November 30, 2015


Do terrorists really think they're going to win? (Benedict Wilkinson, 11/25/15, BBC Magazine)

Scroll forward 125 years or so to a very different world, a very different man, and a very different set of political ambitions. Abu Musab al-Suri was born in Aleppo in 1958 with striking blue eyes and ginger hair. Not a great deal is known about his youth with certainty, but it seems that he joined the armed wing of the Syrian Muslim Brotherhood in about 1980. At some point, he travelled to Afghanistan, that great melting pot of modern violent Islamism, where he hobnobbed with the likes of Ayman al-Zawahiri, now the leader of al-Qaeda, and Abdullah Azzam, one of its original architects.

Al-Suri eventually became one of al-Qaeda's most influential strategic thinkers. And he has more in common with Johann Most than a ginger beard and a penchant for travel.

Like Most, al-Suri recognised a core problem with the use of terrorist violence as a strategy for achieving long-term major political objectives. Terrorism, he argued, might well irk nations and governments, but it was not enough to threaten them existentially. Governments are just too strong, political structures just too resilient. Terrorism might cause horrific destruction and terrible loss of life, but for al-Suri this was not enough to bring down a government or force it to change policies it held close to its heart.

In al-Suri's vision [a] campaign of seemingly random violence... will wear down a government until their resolve is eroded and they give into the terrorists' demands

Al-Suri therefore devised a different plan. He envisaged a global movement underpinned by an all-encompassing ideology, with violence at its very heart. Violence has two purposes. In the first instance, he argued, terrorism acts as a form of propaganda, drawing in supporters and advocates, just as Most had seen it.

This leads to stage two, when the movement, swollen with recruits, wannabes and supporters, can engage in repeated acts of violence. While these acts of violence might well be uncoordinated and small scale, in al-Suri's vision this campaign of seemingly random violence would create mass panic and widespread popular fear. It would wear down a government until their resolve is eroded and they give in to the terrorists' demands.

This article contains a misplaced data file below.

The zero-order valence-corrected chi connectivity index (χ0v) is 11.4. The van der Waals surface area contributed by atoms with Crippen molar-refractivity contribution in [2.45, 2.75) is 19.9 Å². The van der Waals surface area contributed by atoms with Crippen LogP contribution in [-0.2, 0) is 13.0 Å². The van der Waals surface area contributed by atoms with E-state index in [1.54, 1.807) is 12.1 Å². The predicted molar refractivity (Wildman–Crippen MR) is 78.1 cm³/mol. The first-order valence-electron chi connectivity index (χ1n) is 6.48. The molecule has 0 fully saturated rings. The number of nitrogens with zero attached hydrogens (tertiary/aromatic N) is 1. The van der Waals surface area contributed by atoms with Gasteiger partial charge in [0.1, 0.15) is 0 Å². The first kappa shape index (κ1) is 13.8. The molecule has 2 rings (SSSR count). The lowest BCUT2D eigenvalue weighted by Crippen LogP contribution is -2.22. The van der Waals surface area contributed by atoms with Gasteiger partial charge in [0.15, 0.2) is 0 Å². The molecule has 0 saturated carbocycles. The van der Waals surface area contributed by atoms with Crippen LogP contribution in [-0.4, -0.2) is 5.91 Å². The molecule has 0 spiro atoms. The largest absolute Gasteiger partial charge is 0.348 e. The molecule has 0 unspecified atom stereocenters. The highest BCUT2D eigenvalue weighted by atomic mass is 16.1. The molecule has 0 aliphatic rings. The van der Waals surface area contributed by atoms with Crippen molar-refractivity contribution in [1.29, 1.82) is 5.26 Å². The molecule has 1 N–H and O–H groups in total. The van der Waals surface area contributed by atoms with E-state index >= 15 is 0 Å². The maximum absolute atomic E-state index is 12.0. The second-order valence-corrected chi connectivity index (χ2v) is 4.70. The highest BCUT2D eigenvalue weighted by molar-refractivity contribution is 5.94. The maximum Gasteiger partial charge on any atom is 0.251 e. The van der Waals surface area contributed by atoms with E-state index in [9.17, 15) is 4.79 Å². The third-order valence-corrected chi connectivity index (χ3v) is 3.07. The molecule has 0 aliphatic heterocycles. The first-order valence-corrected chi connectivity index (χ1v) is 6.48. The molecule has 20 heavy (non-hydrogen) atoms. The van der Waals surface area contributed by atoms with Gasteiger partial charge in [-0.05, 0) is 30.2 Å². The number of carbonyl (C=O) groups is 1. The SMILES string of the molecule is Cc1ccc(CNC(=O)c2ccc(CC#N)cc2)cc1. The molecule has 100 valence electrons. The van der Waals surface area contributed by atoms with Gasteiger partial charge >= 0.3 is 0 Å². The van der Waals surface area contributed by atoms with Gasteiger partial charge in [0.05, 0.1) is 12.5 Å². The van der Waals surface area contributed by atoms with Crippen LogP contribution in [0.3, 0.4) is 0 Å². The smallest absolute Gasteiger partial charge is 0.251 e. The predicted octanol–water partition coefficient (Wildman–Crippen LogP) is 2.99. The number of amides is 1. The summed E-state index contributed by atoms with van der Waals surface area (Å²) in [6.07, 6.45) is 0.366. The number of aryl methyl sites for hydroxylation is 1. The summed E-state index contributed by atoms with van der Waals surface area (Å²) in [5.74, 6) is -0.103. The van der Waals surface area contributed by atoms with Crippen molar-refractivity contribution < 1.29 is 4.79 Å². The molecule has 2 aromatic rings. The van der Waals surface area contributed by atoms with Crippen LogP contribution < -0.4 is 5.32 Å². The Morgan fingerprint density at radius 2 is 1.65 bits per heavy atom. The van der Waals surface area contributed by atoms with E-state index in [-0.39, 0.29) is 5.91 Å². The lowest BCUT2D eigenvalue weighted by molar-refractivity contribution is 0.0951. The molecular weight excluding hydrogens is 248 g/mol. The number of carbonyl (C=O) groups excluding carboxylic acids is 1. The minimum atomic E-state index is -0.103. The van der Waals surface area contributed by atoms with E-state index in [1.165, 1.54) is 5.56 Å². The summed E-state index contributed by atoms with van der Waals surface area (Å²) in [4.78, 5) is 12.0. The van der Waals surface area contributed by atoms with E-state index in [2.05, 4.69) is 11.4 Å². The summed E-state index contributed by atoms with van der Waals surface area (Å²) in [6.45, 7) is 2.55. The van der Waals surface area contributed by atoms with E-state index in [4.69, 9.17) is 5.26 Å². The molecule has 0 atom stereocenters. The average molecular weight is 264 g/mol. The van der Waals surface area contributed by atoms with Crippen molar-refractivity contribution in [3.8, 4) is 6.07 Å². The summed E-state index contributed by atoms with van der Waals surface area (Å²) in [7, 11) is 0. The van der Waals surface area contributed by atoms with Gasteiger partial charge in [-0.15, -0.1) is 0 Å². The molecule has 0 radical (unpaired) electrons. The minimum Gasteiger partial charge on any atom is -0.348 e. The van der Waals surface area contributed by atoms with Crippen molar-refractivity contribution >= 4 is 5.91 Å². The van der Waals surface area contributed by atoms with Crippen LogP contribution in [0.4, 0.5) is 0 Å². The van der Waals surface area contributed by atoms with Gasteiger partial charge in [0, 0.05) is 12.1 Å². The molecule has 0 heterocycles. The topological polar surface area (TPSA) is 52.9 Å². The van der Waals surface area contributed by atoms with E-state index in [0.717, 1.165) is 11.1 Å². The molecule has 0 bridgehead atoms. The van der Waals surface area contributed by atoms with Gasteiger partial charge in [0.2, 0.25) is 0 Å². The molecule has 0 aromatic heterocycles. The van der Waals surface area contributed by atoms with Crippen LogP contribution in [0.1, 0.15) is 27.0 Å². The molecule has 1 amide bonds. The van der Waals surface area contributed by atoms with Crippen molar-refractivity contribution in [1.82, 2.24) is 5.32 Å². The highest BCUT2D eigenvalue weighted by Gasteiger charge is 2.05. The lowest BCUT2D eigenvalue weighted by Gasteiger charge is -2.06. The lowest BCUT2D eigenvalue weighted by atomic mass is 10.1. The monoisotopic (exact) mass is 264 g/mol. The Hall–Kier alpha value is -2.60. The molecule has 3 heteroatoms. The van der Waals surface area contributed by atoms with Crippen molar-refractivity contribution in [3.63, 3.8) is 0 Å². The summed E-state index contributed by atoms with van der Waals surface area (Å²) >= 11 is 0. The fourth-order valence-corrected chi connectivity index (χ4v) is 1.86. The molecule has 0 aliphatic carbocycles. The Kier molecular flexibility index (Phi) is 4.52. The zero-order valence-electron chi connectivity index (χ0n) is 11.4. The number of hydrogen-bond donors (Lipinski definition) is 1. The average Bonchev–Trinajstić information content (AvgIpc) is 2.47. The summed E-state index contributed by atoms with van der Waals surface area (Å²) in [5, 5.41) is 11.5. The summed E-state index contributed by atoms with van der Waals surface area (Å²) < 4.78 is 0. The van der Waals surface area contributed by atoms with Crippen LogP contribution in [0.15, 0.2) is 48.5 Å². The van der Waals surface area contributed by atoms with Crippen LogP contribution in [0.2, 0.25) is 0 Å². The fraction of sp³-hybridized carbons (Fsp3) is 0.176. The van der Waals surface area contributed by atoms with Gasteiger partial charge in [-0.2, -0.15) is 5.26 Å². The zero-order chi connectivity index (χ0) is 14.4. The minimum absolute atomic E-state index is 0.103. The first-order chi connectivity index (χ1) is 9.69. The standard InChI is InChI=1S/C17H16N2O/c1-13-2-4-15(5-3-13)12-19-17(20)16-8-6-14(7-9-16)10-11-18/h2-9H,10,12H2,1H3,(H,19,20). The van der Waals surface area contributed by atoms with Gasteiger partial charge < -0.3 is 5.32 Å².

Both these stories illustrate the great problem at the heart of terrorism - what I call the Terrorists' Dilemma. And the basic problem is that terrorists tend to desire major political change, but have very little in the way of resources to achieve that change. There is a yawning gap between what they have and what they want.

Islamic State defections mount as death toll rises, U.S. official says (Tom Vanden Brook, 11/30/15, USA TODAY)

Defections of Islamic State fighters -- a closely watched measure by officials of U.S.-led coalition -- have begun to thin the ranks of the militants in Iraq in the last month, intelligence reports and drone footage show.

Wholesale defections, sparsely manned checkpoints and elite foreign fighters pressed into mundane duty indicate that the U.S.-led bombing campaign and advances by Kurdish forces are eroding the forces of the Islamic State, also known as ISIL, said Army Col. Steve Warren, the top spokesman for the counter-ISIL coalition in Baghdad.

Top military officials estimate that the campaign has killed 23,000 Islamic State fighters, raising their death toll by 3,000 since mid-October.

...and not only is the caliphate not a cause they can win on, but winning would lead to their even quicker destruction, since trying to govern a state would just make target acquisition easier.  So all they really have to offer is violence for violence sake, which wears thin.
Posted by at November 30, 2015 6:10 PM